The next paper, ‘“Per vers o per chanso”: language, gender and performance in the Troubador tornada’, was given by Anne Levitsky.  She showed how Alain de Lille  sought to reinforce the gender binary system, trying to uphold the male as the most perfect example of the human being. Alexandros Maria Hatzikiriakos then talked about ‘Song and voice identity in Vitsentzos Kornaros’ Erotokritos’, suggesting that it was a significant example of the hybrid culture of the Cretan Renaissance.  The story is taken from Paris et Vienne, which circulated Europe in many languages, but it is a more elaborate retelling of the story, not a translation.  Music and song play key role in shaping the identity of the protagonists and tell us about the soundscape of Crete.

As there were only 3 papers on the medieval song panel, I was able to scurry down the corridor to hear Karl Kugle on ‘Sounds of power, powers of sound’.  He talked about the motets in the Chantilly codex.  One motet crossed the whole of Europe through the Royal and court chapels, church councils, monastic settings, papal councils.  He speculated that it perhaps had links to England as it’s in a metre that was more commonly used in England than on the continent and the repeated notes in the tune were a common feature of English motets. He suggested that the motet carved a trajectory through the musical space of the hexachord system in order to exert social control.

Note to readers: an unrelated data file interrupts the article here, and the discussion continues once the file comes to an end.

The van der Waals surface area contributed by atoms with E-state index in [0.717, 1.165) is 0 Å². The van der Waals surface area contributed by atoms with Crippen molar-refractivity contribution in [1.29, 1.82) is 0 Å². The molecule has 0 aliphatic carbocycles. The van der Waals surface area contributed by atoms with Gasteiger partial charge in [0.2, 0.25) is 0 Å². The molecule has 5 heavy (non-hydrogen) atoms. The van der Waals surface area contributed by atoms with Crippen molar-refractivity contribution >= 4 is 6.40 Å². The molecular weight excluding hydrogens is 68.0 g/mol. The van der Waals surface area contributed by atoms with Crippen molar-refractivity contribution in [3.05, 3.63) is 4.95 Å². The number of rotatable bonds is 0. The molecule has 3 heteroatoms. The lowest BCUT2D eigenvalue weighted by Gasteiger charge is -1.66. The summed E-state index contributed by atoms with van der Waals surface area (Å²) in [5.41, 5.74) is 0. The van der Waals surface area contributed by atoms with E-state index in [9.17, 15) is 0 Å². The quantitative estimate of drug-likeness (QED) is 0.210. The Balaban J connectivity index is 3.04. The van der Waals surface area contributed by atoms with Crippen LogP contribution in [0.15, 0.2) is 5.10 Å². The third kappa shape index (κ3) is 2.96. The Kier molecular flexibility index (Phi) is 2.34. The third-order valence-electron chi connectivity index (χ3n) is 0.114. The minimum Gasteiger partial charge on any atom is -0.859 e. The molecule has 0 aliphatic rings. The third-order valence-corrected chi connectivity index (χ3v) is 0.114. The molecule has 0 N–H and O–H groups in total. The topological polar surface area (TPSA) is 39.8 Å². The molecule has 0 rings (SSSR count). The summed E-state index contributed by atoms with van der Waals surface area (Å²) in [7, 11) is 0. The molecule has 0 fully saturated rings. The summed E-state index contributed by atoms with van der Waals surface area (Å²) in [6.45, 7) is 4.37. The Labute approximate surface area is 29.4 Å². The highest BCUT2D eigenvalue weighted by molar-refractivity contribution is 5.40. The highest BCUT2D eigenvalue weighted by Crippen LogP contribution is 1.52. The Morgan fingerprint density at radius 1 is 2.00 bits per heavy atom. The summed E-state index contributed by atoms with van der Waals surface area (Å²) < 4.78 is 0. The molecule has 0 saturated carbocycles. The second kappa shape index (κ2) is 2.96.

After the coffee break, I went to a workshop: ‘Space place sound and memory – immersive experiences of the past’.  James Cook and Kenny McAlpine described how they are using game technology to recreate performances from the past in the spaces where they took place. They wanted us to think about several questions: